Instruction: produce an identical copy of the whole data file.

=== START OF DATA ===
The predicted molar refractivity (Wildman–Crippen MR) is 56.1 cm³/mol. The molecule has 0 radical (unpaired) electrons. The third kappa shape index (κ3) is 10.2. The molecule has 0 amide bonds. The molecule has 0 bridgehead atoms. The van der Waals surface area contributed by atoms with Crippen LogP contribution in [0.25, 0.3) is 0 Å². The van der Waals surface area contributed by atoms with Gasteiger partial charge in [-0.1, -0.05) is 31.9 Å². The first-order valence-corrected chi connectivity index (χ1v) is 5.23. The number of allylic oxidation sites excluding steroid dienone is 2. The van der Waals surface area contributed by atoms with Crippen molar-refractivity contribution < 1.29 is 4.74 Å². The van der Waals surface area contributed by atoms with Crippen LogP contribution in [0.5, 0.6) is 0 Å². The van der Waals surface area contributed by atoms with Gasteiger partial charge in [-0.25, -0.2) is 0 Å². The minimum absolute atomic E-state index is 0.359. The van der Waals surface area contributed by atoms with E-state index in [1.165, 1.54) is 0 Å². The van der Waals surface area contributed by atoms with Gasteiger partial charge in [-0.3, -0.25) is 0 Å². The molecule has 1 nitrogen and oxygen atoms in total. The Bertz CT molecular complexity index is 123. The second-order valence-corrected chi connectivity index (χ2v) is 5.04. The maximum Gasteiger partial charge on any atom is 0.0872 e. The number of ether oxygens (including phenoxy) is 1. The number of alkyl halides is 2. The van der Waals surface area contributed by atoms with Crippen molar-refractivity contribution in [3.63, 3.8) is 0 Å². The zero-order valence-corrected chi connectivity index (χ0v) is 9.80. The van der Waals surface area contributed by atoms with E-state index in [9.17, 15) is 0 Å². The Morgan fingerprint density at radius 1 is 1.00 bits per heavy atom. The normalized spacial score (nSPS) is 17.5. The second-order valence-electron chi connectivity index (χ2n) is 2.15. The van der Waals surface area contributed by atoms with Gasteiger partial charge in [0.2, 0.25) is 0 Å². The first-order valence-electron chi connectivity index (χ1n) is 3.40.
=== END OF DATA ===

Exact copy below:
The predicted molar refractivity (Wildman–Crippen MR) is 56.1 cm³/mol. The molecule has 0 radical (unpaired) electrons. The third kappa shape index (κ3) is 10.2. The molecule has 0 amide bonds. The molecule has 0 bridgehead atoms. The van der Waals surface area contributed by atoms with Crippen LogP contribution in [0.25, 0.3) is 0 Å². The van der Waals surface area contributed by atoms with Gasteiger partial charge in [-0.1, -0.05) is 31.9 Å². The first-order valence-corrected chi connectivity index (χ1v) is 5.23. The number of allylic oxidation sites excluding steroid dienone is 2. The van der Waals surface area contributed by atoms with Crippen molar-refractivity contribution < 1.29 is 4.74 Å². The van der Waals surface area contributed by atoms with Crippen LogP contribution in [0.5, 0.6) is 0 Å². The van der Waals surface area contributed by atoms with Gasteiger partial charge in [-0.25, -0.2) is 0 Å². The minimum absolute atomic E-state index is 0.359. The van der Waals surface area contributed by atoms with E-state index in [1.165, 1.54) is 0 Å². The van der Waals surface area contributed by atoms with Gasteiger partial charge in [-0.3, -0.25) is 0 Å². The molecule has 1 nitrogen and oxygen atoms in total. The Bertz CT molecular complexity index is 123. The second-order valence-corrected chi connectivity index (χ2v) is 5.04. The maximum Gasteiger partial charge on any atom is 0.0872 e. The number of ether oxygens (including phenoxy) is 1. The number of alkyl halides is 2. The van der Waals surface area contributed by atoms with Crippen molar-refractivity contribution in [3.63, 3.8) is 0 Å². The zero-order valence-corrected chi connectivity index (χ0v) is 9.80. The van der Waals surface area contributed by atoms with E-state index in [9.17, 15) is 0 Å². The Morgan fingerprint density at radius 1 is 1.00 bits per heavy atom. The normalized spacial score (nSPS) is 17.5. The second-order valence-electron chi connectivity index (χ2n) is 2.15. The van der Waals surface area contributed by atoms with Gasteiger partial charge in [0.2, 0.25) is 0 Å². The first-order valence-electron chi connectivity index (χ1n) is 3.40.